Program logic and interventions

In the co-creation group, we produced a co-created program logic working our ways backwards in the logic model, see Fig. 1. The long-term outcomes, stress and team effectiveness, were firstly chosen, then the short-term outcomes and finally the intervention components identified in relation to the outcomes. The short-term outcomes were chosen after thorough investigation of the results from the needs assessment (interviews and survey). This was an iterative process going on for 4 months. Hence, the intervention components fit well into the context, senior management supports them, and the co-creation group (Health and Safety team) has been involved in the discussion and decision-making regarding outcomes and interventions.

Fig. 1
figure1

Program logic for the intervention. (+) = an increase in the outcome, (−) = a decrease in the outcome

Implementation strategies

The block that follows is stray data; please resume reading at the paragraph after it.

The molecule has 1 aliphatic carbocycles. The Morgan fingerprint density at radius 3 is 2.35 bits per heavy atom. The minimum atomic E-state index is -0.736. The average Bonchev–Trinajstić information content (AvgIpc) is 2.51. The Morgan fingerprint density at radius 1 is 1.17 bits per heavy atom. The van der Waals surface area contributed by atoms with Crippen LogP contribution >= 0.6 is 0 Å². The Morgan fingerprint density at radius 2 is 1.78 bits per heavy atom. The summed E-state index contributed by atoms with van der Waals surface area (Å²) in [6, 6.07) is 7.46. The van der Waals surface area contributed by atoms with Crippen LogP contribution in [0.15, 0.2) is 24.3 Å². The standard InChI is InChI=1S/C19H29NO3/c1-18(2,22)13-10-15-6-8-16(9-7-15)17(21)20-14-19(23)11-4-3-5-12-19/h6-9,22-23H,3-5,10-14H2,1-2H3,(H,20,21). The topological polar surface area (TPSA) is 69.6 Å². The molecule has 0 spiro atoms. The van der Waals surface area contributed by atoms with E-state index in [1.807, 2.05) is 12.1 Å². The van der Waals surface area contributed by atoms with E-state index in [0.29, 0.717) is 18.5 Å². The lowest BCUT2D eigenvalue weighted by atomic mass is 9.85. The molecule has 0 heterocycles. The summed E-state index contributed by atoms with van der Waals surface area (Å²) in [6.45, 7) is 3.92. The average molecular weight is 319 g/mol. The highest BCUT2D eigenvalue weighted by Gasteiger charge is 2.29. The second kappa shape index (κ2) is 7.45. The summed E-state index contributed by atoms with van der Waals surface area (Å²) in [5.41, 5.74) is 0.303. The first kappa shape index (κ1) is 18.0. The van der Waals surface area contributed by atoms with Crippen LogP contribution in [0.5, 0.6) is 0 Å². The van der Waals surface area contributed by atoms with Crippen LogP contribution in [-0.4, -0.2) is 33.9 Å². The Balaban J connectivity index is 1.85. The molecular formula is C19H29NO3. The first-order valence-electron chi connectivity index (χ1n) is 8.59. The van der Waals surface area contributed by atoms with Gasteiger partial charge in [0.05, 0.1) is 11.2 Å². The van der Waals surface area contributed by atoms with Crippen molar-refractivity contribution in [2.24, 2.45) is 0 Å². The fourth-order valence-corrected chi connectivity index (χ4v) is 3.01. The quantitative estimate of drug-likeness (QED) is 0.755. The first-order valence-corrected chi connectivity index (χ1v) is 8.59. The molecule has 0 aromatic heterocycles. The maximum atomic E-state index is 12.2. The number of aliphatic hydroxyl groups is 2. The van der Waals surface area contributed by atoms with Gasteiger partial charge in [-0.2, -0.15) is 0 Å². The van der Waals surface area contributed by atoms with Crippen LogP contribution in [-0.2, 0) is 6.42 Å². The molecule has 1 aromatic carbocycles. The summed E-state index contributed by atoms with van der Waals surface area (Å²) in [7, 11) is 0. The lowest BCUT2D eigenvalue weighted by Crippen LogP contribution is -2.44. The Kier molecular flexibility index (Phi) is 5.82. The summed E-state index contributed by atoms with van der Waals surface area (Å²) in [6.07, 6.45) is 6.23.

This is an intervention study, however since research has shown the great importance of a well-planned and executed implementation process [26] we decided, not only to make a program logic for the intervention but also to include a clear description of what implementation strategies that will be used. It has been suggested that the choice of implementation strategies should be theory-based, and target identified barriers [26]. Therefore, we utilize the Com-B model [37] to address barriers and facilitators and to choose implementation strategies to target these barriers. However, some of the implementation strategies have been chosen by the research team given barriers and facilitators identified in earlier research, such as lack of fit to the context, and lack of support from managers [38]. See Table 1. To facilitate comparison between studies, we used the terminology of Powell et al. [40] to describe the implementation strategies.